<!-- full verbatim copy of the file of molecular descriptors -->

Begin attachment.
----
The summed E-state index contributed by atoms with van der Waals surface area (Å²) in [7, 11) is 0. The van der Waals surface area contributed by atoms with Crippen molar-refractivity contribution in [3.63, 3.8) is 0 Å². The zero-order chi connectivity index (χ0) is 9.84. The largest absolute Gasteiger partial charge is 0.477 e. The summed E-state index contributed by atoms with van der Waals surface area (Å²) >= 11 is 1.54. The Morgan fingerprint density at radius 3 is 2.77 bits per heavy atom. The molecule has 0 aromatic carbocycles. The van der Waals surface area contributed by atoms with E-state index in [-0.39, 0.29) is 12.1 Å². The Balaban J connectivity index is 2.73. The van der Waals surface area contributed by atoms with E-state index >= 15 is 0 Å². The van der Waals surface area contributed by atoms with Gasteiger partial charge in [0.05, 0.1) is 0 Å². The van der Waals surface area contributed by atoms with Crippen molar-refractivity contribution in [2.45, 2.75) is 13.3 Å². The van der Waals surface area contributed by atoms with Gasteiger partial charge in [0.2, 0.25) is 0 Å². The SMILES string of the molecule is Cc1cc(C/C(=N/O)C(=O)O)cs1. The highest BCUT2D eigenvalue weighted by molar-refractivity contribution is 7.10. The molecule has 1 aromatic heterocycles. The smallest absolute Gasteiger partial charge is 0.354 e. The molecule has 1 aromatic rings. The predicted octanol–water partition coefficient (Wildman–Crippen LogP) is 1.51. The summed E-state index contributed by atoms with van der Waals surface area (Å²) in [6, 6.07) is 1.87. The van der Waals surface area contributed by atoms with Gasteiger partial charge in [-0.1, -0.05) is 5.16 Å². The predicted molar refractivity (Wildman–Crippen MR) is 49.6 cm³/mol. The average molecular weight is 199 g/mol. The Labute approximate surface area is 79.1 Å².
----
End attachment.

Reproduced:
The summed E-state index contributed by atoms with van der Waals surface area (Å²) in [7, 11) is 0. The van der Waals surface area contributed by atoms with Crippen molar-refractivity contribution in [3.63, 3.8) is 0 Å². The zero-order chi connectivity index (χ0) is 9.84. The largest absolute Gasteiger partial charge is 0.477 e. The summed E-state index contributed by atoms with van der Waals surface area (Å²) >= 11 is 1.54. The Morgan fingerprint density at radius 3 is 2.77 bits per heavy atom. The molecule has 0 aromatic carbocycles. The van der Waals surface area contributed by atoms with E-state index in [-0.39, 0.29) is 12.1 Å². The Balaban J connectivity index is 2.73. The van der Waals surface area contributed by atoms with E-state index >= 15 is 0 Å². The van der Waals surface area contributed by atoms with Gasteiger partial charge in [0.05, 0.1) is 0 Å². The van der Waals surface area contributed by atoms with Crippen molar-refractivity contribution in [2.45, 2.75) is 13.3 Å². The van der Waals surface area contributed by atoms with Gasteiger partial charge in [0.2, 0.25) is 0 Å². The SMILES string of the molecule is Cc1cc(C/C(=N/O)C(=O)O)cs1. The highest BCUT2D eigenvalue weighted by molar-refractivity contribution is 7.10. The molecule has 1 aromatic heterocycles. The smallest absolute Gasteiger partial charge is 0.354 e. The molecule has 1 aromatic rings. The predicted octanol–water partition coefficient (Wildman–Crippen LogP) is 1.51. The summed E-state index contributed by atoms with van der Waals surface area (Å²) in [6, 6.07) is 1.87. The van der Waals surface area contributed by atoms with Gasteiger partial charge in [-0.1, -0.05) is 5.16 Å². The predicted molar refractivity (Wildman–Crippen MR) is 49.6 cm³/mol. The average molecular weight is 199 g/mol. The Labute approximate surface area is 79.1 Å².